Potential topics include, but are not limited to:

  • Societal implications of gender-biased AI or XR solutions
  • Detection and measurement of gender bias in AI or XR
  • Sexual misconduct and harassment in Social VR environments
  • Gender ambiguity in VR avatars
  • Success stories and lessons learned from de-biasing initiatives
  • Impact of existing and proposed regulations on gender bias

Gender-Related Organizational Issues

Mini Track Chair: Prof. R. Arzu Kalemci, Cankaya University, TĂŒrkiye

Workforce diversification across the world is becoming increasingly essential for organizations to be effective and efficient. There is still a significant lack of gender equality in relation to career advancement and leadership across the board in many sectors. In roles within senior mangament, women continue to be under represented  with there being large disparites in career development between genders. According to the UN Women Report (2022), if the glass ceiling is not broken, equality between men and women in management positions may not be achieved for another 140 years. This mini-track invites participants to understand and explain gender equality and its impacts on organizations.

Potential topics include, but are not limited to:

  • Women and career barriers
  • Women and leadership
  • Corporate governance and gender equality
  • Organizational culture and gender equality
  • Gender equality in academia

Investigating the causes of Gender Pay gaps and Routes to Tackle this: A Comparative Perspective

Mini Track Chair: Dr Frances Hamilton, Associate Professor, University of Reading, UK

Many countries worldwide continue to experience significant gender pay gaps. Median gender pay gaps in 2021 for example were 18.5% in the US, 16% in the UK and 11.7% in Australia (OECD). Tackling the gender pay gap has been highlighted as an important issue by the United Nations. Sustainable Development Goal 5 sets out the target of ‘achieving gender equality’ and gender equality is also protected by international human rights bodies such as the United Nations Universal Declaration of Human Rights (Article 7) and the European Convention on Human Rights (Article 14). Legislative approaches worldwide to tackling this issue include gender pay gap equal pay legislation, non-discrimination provisions, maternity leave, shared parental leave, gender pay gap reporting regulations, pay equity claims, pay auditing, gender pay gap reporting regulations, health and safety provisions and shared parental leave.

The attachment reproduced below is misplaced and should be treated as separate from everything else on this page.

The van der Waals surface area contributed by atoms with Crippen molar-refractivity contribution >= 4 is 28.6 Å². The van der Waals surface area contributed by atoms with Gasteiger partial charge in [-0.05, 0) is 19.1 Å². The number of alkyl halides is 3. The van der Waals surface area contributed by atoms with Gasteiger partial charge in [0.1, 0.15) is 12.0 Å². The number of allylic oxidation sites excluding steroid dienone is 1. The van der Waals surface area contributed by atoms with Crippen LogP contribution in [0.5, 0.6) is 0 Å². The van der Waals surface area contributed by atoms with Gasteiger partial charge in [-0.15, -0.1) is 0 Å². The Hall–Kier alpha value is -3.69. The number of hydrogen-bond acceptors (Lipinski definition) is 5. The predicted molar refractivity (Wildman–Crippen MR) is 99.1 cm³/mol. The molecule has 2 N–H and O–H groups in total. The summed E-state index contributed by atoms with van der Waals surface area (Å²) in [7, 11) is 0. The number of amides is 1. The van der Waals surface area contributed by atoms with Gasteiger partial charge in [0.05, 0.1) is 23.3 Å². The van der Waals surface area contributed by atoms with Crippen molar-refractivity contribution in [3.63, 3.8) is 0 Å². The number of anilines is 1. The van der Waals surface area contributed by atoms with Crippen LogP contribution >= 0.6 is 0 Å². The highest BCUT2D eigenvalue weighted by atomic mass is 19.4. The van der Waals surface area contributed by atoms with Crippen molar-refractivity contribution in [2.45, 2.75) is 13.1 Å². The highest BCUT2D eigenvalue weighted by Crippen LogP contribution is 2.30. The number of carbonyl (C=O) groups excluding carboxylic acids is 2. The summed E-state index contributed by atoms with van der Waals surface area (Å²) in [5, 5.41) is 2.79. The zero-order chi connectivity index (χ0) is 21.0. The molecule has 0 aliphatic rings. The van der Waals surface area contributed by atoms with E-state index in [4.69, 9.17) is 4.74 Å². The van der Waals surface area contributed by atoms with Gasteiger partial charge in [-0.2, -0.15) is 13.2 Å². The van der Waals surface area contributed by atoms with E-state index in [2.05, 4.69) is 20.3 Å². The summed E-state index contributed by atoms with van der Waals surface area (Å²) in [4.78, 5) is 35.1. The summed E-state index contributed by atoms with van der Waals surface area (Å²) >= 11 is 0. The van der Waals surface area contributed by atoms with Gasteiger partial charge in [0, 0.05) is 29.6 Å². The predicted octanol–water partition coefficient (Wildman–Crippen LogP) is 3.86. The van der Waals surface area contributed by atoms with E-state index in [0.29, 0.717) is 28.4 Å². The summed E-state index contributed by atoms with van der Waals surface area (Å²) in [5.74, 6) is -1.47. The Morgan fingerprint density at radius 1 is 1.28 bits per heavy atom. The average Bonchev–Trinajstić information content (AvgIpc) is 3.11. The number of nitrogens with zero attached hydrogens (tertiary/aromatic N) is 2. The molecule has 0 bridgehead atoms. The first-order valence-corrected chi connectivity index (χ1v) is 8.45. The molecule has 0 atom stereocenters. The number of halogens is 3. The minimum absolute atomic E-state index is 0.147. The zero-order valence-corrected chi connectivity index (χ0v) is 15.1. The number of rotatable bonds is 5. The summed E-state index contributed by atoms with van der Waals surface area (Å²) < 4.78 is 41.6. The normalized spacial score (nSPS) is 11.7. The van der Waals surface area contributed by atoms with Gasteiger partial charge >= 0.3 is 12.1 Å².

Yet gender pay gaps continue to exist due to a multitude of complex and varying reasons including the unequal division between men and women of caring responsibilities in the family, occupational segregation and discriminatory attitudes of employers. Gender pay gaps also vary with age, and in 2020 the Fawcett Society recorded women over 50 as having the largest gender pay gap. Certain professions also continue to have larger gender pay gaps, such as in Science Technology Engineering and Maths (‘STEM’) professions and in skilled trades. Through discussion on this track we hope to advance the debate and consider appropriate actions.

Potential topics include, but are not limited to:

  • Gender pay gaps internationally.
  • What can international bodies such as the UN do to tackle gender pay gaps?
  • Causes of the gender pay gap.
  • Solutions to the gender pay gaps.
  • Gender pay gaps in particular professions.
  • Historical causes of gender pay gaps.